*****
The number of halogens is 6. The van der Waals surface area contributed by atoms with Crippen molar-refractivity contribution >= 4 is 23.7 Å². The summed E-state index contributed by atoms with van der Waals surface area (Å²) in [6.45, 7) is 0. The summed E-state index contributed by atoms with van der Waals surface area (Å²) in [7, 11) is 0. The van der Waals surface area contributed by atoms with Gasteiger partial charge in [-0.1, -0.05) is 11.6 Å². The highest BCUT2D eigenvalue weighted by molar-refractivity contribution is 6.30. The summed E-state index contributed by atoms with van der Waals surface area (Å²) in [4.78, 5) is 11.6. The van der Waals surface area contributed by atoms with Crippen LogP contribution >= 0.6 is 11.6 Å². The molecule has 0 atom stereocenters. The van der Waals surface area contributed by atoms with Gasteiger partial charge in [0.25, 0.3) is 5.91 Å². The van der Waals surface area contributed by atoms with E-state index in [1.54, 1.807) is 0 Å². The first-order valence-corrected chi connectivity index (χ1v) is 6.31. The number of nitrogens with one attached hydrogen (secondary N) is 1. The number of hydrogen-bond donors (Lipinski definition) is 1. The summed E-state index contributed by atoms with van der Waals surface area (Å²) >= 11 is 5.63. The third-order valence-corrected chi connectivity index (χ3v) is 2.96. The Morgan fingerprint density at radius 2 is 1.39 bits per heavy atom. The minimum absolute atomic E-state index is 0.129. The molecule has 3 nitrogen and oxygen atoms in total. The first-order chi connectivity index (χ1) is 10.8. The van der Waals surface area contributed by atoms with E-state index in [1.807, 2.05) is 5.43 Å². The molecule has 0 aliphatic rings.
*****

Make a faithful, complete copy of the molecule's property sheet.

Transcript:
The number of halogens is 6. The van der Waals surface area contributed by atoms with Crippen molar-refractivity contribution >= 4 is 23.7 Å². The summed E-state index contributed by atoms with van der Waals surface area (Å²) in [6.45, 7) is 0. The summed E-state index contributed by atoms with van der Waals surface area (Å²) in [7, 11) is 0. The van der Waals surface area contributed by atoms with Gasteiger partial charge in [-0.1, -0.05) is 11.6 Å². The highest BCUT2D eigenvalue weighted by molar-refractivity contribution is 6.30. The summed E-state index contributed by atoms with van der Waals surface area (Å²) in [4.78, 5) is 11.6. The van der Waals surface area contributed by atoms with Crippen LogP contribution >= 0.6 is 11.6 Å². The molecule has 0 atom stereocenters. The van der Waals surface area contributed by atoms with Gasteiger partial charge in [0.25, 0.3) is 5.91 Å². The van der Waals surface area contributed by atoms with E-state index in [1.54, 1.807) is 0 Å². The first-order valence-corrected chi connectivity index (χ1v) is 6.31. The number of nitrogens with one attached hydrogen (secondary N) is 1. The number of hydrogen-bond donors (Lipinski definition) is 1. The summed E-state index contributed by atoms with van der Waals surface area (Å²) >= 11 is 5.63. The third-order valence-corrected chi connectivity index (χ3v) is 2.96. The Morgan fingerprint density at radius 2 is 1.39 bits per heavy atom. The minimum absolute atomic E-state index is 0.129. The molecule has 3 nitrogen and oxygen atoms in total. The first-order chi connectivity index (χ1) is 10.8. The van der Waals surface area contributed by atoms with E-state index in [1.807, 2.05) is 5.43 Å². The molecule has 0 aliphatic rings.